November 18, 2020
A modernization like the one we're undergoing with UW Finance Transformation (UWFT) is a lot like a large-scale renovation of a classic house -- the house has good bones, a very solid and well-designed structure built with all the best tools and materials that were around at the time of construction. You appreciate the thoughtful and artisanal design of the stained-glass windows and coved ceilings, and have lovingly patched the plaster whenever it needed a little freshening up. You’ve grown to adore this old house, and while it could hold up for many more years, the water and electricity bills are far higher than they need to be and the house is not as energy-efficient as others in the neighborhood.
So, you proceed with the renovation knowing that along the way, you’re going to discover the original main floor framing needs shoring up to support the new dormers upstairs, or that you have to re-side the whole building when you only planned to patch it. It’s these surprises, oftentimes adding immeasurable benefits or significant increases to the overall costs, that makes or breaks the project.
UWFT has many parallels with this story. With the information available, we identified the work necessary to modernize our financial systems, processes and policies. We spent two years talking with stakeholders, identifying requirements and developing a timeline for getting the work done. We put together a scope, schedule and budget based on what we understood as of the end of last year, knowing that we’d continue to learn a lot over the course of 2020. Much of what we’ve learned since focuses in part on how to build Workday®, but mostly centers on how Workday can exist within the rest of the technology environment at the University of Washington.
Now we find ourselves at an important moment in time – we need to ask some important questions that have the potential to influence the entirety of the program: Does our understanding about this integrated path forward allow us to fully proceed with the current plan and timeline, or do we need to reconsider how and when we go about this transformation?
This kind of analysis is not simply a best practice, but is very normal in a program of this size and complexity (900+ systems!). Based on lessons learned from similar projects, including here at the UW, there’s no better time than now to bring things to the fore and examine, shift, tweak and realign as needed to ensure we’re thorough. Exploring this now, rather than months before or after go-live, will help affirm integrations are in place, units and users are prepared and objectives are met.
You may be wondering, does this mean we won’t go-live in July 2022? Will certain work that was in scope fall out of scope? Is it going to cost more? Those are the questions we’re currently evaluating. In keeping with our program values, we’re committed to sharing the current status of this work and coming back to share decisions once this examination is complete. One thing we can say is that this University remains committed to moving this modernization forward. It’s not a question of if, but a question of validating that the current plan still makes sense considering all of the new information we’ve uncovered in 2020.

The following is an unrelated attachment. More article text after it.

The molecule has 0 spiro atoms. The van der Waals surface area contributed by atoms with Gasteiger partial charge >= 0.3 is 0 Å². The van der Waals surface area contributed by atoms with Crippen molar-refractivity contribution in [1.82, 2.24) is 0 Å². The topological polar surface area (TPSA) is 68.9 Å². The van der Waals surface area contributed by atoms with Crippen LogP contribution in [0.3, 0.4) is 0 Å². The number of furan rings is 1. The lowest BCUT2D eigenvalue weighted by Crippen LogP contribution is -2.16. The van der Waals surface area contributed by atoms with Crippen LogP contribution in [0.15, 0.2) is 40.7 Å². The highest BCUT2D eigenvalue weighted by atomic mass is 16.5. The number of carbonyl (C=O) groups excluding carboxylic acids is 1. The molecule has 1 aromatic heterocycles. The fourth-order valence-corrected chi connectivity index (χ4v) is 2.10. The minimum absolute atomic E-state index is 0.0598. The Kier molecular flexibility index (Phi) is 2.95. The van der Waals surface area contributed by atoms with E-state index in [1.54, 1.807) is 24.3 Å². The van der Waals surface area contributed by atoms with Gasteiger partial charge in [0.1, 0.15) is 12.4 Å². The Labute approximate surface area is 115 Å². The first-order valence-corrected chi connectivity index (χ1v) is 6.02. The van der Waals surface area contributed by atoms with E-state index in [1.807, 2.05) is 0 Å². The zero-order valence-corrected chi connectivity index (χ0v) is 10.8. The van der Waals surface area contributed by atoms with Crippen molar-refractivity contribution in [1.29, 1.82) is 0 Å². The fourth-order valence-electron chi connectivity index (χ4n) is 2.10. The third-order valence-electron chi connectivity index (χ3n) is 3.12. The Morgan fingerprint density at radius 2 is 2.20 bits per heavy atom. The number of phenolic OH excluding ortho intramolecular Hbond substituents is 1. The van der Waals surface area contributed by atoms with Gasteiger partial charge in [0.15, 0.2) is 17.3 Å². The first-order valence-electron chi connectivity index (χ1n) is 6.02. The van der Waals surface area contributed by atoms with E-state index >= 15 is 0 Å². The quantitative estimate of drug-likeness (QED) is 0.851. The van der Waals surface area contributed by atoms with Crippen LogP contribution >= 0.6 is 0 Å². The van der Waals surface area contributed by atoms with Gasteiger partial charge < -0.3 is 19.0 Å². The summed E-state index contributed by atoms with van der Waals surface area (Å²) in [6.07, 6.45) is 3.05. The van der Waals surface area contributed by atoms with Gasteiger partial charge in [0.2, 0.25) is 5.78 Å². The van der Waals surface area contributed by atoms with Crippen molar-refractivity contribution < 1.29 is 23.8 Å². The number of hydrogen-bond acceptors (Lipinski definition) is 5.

That validation is the work UW subject matter experts are dedicated to right now. While this small group does this important confirmation, many can continue forward with other work. Functional and administrative leads are participating in confirmation sessions to validate what the University community has decided about the business process design and our understanding of the impacts of these changes on units and individuals. Engineers are starting to populate Workday with UW-specific data, and collaboratively identifying which systems can be retired and which need to be retained. Faculty members are working with administrative leaders to help carve the path forward for how and where finance tasks will take place in the future state. Change management experts continue to put into place the building blocks necessary to help ensure individual unit readiness ahead of go-live. Back-end structures are being established to help lay a strong foundation for the full Workday build-out. And so much more.
Within all of this, those of us closest to the work continue to filter everything through the lens of responsible stewardship of finite University resources. Our guiding principles, which were established in partnership with leaders across the institution who designated the program as a core institutional priority, are at the core. We seek:
- Standardized and simplified processes to ensure enterprise-wide productivity gains
- A consolidated and integrated computing infrastructure that eliminates redundancy
- Financial and management reports that result from a trusted system of record
- Defined stage gates to mitigate risk and show clear decision criteria
- Through reciprocal change management and communication, ensure all units are operational at launch
The UWFT program team is made up of a diverse mix of staff; from former students to UW “lifers” to new hires who previously worked for other universities, government or corporate organizations. This healthy balance of local knowledge and outside experience enable us to see ourselves as the facilitators, not the deciders, of how this University’s finance transformation will unfold. Similar to the key players in a home renovation, we are the engineers and the builders, but the rest of the University is in charge of the blueprint. Together we will build a strong, resilient financial infrastructure worthy of this world-class institution.
Editor’s note: If you have questions or need clarity about our UWFT work, please reach out to Ed at email@example.com or firstname.lastname@example.org. For more detailed updates on recent tactical accomplishments, sign up for the UWFT newsletter. Read the latest issue here (UW login req'd).